February 4, 2019
By Tom Miles
GENEVA (Reuters) – A U.S. plan to hike tariffs on China next month could trigger an economic downturn and let other countries take over about $200 billion of China’s exports, a study by the U.N. trade and development agency UNCTAD said on Monday.
The United States levied additional duties of between 10 percent and 25 percent on $250 billion of Chinese goods last year as punishment for what it called unfair trade practices, and the 10 percent tariffs are set to climb to 25 percent unless there is significant headway on a trade deal by March 1.
“The implications are going to be massive,” Pamela Coke-Hamilton, head of international trade at UNCTAD, told a news conference. “The implications for the entire international trading system will be significantly negative.”
She said the U.S. tariff hike and a retaliatory move by China would trigger an economic downturn due to instability in commodities and financial markets, while company moves to adapt would put pressure on global growth.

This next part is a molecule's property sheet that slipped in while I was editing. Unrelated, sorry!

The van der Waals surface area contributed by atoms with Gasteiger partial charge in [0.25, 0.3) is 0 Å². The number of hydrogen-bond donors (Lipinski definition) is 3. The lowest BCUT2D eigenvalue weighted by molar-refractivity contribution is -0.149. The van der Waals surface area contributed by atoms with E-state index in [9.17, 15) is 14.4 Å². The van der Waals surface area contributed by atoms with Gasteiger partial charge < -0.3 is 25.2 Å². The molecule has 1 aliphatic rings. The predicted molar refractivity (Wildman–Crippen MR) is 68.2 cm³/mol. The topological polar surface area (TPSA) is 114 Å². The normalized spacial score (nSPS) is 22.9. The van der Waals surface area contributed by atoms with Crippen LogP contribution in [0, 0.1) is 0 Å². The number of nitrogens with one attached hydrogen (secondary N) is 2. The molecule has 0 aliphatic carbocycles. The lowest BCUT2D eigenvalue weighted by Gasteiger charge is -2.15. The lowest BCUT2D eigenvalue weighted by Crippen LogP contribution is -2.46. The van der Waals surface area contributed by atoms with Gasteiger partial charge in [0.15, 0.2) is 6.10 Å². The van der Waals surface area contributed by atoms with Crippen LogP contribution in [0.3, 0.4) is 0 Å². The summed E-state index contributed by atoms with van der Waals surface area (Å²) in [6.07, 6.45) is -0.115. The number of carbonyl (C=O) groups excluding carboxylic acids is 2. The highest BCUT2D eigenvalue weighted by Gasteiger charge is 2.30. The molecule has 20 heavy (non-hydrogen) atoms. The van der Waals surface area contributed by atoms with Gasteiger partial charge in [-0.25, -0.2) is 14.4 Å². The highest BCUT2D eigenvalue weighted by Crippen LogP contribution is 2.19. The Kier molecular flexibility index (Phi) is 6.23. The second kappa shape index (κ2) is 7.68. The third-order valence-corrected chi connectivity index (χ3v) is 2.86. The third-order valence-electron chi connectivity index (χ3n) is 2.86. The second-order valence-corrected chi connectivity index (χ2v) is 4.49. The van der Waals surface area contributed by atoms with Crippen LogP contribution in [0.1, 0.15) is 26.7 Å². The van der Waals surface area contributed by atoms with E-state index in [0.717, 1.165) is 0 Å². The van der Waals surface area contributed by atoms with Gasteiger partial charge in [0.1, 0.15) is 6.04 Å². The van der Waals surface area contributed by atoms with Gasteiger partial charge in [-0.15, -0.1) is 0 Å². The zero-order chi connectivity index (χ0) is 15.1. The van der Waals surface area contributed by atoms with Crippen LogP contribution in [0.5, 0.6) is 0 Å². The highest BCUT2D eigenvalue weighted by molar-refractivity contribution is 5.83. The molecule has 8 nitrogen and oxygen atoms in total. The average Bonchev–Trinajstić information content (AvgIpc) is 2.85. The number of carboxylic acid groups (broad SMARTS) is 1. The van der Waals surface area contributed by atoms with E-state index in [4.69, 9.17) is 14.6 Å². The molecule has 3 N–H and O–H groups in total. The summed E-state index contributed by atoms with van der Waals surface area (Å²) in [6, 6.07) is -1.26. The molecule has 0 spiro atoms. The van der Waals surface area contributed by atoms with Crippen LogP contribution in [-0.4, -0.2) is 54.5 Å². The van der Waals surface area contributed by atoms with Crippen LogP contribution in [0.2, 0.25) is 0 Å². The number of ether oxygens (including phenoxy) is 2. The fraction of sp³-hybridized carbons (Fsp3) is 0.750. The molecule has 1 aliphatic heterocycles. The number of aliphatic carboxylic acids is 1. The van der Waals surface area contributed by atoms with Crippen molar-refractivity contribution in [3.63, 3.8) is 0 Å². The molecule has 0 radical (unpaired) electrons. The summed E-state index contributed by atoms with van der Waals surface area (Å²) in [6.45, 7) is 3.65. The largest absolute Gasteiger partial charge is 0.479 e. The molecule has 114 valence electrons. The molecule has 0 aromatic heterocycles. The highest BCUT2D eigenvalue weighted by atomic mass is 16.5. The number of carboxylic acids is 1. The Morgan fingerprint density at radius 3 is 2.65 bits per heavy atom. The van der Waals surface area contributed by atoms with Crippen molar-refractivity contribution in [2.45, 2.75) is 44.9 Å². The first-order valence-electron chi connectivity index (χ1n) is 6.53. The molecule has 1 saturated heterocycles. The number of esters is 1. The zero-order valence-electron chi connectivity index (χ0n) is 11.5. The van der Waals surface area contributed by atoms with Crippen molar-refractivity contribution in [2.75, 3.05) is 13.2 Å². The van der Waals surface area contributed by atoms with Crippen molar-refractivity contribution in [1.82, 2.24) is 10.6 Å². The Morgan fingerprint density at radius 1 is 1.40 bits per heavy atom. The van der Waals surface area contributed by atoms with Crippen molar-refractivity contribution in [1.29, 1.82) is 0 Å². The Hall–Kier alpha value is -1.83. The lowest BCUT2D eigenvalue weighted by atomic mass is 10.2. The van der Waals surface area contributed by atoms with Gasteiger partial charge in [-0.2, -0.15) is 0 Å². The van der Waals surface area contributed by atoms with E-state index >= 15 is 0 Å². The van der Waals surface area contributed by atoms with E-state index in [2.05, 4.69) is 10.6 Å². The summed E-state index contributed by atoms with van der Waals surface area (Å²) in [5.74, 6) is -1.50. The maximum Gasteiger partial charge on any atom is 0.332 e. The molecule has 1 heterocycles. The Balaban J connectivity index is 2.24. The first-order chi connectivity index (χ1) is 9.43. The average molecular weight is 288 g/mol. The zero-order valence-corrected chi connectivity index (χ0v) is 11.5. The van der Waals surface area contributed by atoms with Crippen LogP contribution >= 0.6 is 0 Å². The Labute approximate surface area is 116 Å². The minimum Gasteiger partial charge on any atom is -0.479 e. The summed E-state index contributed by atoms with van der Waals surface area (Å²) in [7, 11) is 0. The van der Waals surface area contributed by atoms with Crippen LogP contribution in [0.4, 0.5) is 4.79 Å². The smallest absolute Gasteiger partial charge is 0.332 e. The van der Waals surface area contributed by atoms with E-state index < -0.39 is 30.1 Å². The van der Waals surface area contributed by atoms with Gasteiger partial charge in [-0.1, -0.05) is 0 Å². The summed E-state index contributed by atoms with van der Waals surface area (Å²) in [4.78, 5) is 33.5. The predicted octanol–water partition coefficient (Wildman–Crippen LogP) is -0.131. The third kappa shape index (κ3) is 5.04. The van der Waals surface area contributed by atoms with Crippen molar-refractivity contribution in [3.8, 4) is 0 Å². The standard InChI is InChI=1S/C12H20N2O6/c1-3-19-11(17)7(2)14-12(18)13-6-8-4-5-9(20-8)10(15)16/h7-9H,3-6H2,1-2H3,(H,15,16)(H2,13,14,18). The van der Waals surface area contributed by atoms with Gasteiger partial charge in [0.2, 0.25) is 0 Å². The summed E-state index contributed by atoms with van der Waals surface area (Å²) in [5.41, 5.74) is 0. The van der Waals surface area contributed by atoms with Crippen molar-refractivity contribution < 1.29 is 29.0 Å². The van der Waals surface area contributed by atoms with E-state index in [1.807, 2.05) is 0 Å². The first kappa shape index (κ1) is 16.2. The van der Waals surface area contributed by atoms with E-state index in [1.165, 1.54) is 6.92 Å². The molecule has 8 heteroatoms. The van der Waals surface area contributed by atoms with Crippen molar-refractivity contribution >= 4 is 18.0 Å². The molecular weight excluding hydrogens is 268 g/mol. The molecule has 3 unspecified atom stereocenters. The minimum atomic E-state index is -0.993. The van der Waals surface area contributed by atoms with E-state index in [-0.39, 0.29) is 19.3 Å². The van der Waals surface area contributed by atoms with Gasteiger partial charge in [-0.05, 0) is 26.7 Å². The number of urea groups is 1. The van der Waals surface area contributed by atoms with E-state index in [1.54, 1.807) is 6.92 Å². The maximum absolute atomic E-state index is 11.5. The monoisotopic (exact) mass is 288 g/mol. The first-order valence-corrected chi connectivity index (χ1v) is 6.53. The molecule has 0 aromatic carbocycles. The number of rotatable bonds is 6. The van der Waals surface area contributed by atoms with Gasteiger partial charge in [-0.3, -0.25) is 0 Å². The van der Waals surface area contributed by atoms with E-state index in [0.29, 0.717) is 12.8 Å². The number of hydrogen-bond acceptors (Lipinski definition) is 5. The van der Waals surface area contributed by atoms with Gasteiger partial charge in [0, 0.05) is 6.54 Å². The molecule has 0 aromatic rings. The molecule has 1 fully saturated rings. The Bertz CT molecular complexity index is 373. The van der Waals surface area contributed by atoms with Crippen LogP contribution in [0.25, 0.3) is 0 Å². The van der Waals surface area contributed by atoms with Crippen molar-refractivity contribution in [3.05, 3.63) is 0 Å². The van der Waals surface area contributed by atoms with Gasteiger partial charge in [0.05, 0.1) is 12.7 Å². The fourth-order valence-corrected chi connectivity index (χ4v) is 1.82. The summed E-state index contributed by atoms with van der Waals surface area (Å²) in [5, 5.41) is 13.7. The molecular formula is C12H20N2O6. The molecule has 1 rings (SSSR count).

“There’ll be currency wars and devaluation, stagflation leading to job losses and higher unemployment and more importantly, the possibility of a contagion effect, or what we call a reactionary effect, leading to a cascade of other trade distortionary measures.”
Smaller and poorer countries would struggle to cope with such external shocks, she said.
The higher cost of U.S.-China trade would prompt companies to shift away from current east Asian supply chains, but the impact of the tariffs would not primarily benefit U.S. firms.
U.S. companies would capture only 6 percent of the $250 billion of the affected Chinese exports, while Chinese firms would retain 12 percent, despite the higher cost of trade, the study said.
Other countries would capture an estimated 82 percent of the value of the $250 billion of Chinese exports and 85 percent of $85 billion of U.S. exports hit by the tariffs.
“The EU will capture $70 billion of the U.S.-China trade. Japan, Mexico and Canada will capture over $20 billion each.”
(Reporting by Tom Miles; Editing by Andrew Heavens)